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Paige Scalf, Adam Richardson; Temporal order dynamically modulates the interaction between ground suppression and top-down inhibition.. Journal of Vision 2018;18(10):1178. doi: https://doi.org/10.1167/18.10.1178.
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Our previous work shows that automatic, perceptual processes and top-down attention interact in a specific and multiplicative manner to alter attentional function (Wager et al., 2015). We found that figure-ground segregation, which requires active neural suppression of the ground region, specifically enhances top-down inhibition of task-irrelevant information. It does not affect top-down facilitation. In the current work, we show that the interaction between ground suppression and top-down inhibition is dynamically modulated by the order in which the two processes are initiated. We measured attentional facilitation and inhibition through performance on a flanker task (Eriksen & Eriksen, 1974). Flanker displays were preceded by a silhouette of an unfamiliar shape. The degree of neural suppression required to segment the image was manipulated by altering the familiarity of the groundside outline (Cacciamani et al., 2015; Peterson et al., 2012). Flanker display elements were positioned such that task-relevant stimuli fell within the figural region of the display and task-irrelevant elements fell into the ground region of the display. Critically, flanker display elements could fall in three locations on the display; on fixation, above fixation or below fixation. If flanker elements fells above or below fixation, participants had to shift attention after the onset of the silhouette. Under these conditions, ground suppression preceded attentional inhibition. As in our previous work, interference from inconsistent flanker items was lower when they fell on familiar (high suppression) ground outlines rather than novel (low suppression) ground outlines. If the flanker elements fells at fixation, however, top-down attention was in place prior to ground suppression. Under these conditions, interference from inconsistent flanker items was higher when they fell on familiar rather than novel ground outlines. We discuss the how the temporal relationship between perceptual and attentional processes might change their function.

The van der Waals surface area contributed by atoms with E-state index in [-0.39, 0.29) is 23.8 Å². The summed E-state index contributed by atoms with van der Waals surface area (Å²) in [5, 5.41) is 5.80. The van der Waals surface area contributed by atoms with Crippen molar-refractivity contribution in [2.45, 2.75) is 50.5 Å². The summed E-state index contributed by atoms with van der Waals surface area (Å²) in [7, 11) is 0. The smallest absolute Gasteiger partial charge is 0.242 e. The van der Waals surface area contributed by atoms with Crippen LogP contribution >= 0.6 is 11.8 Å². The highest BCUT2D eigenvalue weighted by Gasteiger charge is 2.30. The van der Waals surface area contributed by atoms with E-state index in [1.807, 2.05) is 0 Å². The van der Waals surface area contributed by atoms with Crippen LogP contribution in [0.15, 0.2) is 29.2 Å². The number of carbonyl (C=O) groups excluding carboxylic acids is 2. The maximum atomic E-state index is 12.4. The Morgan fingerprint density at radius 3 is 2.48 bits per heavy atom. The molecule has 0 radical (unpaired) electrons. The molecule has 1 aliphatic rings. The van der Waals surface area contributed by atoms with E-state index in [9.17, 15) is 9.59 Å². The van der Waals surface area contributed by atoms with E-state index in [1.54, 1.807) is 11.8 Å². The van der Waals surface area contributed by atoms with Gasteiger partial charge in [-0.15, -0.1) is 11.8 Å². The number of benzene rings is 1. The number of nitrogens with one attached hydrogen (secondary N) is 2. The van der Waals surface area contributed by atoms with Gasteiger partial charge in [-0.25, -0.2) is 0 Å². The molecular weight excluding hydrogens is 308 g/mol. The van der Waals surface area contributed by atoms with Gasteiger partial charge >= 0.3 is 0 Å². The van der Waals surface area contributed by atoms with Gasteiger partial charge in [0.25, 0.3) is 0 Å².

Meeting abstract presented at VSS 2018
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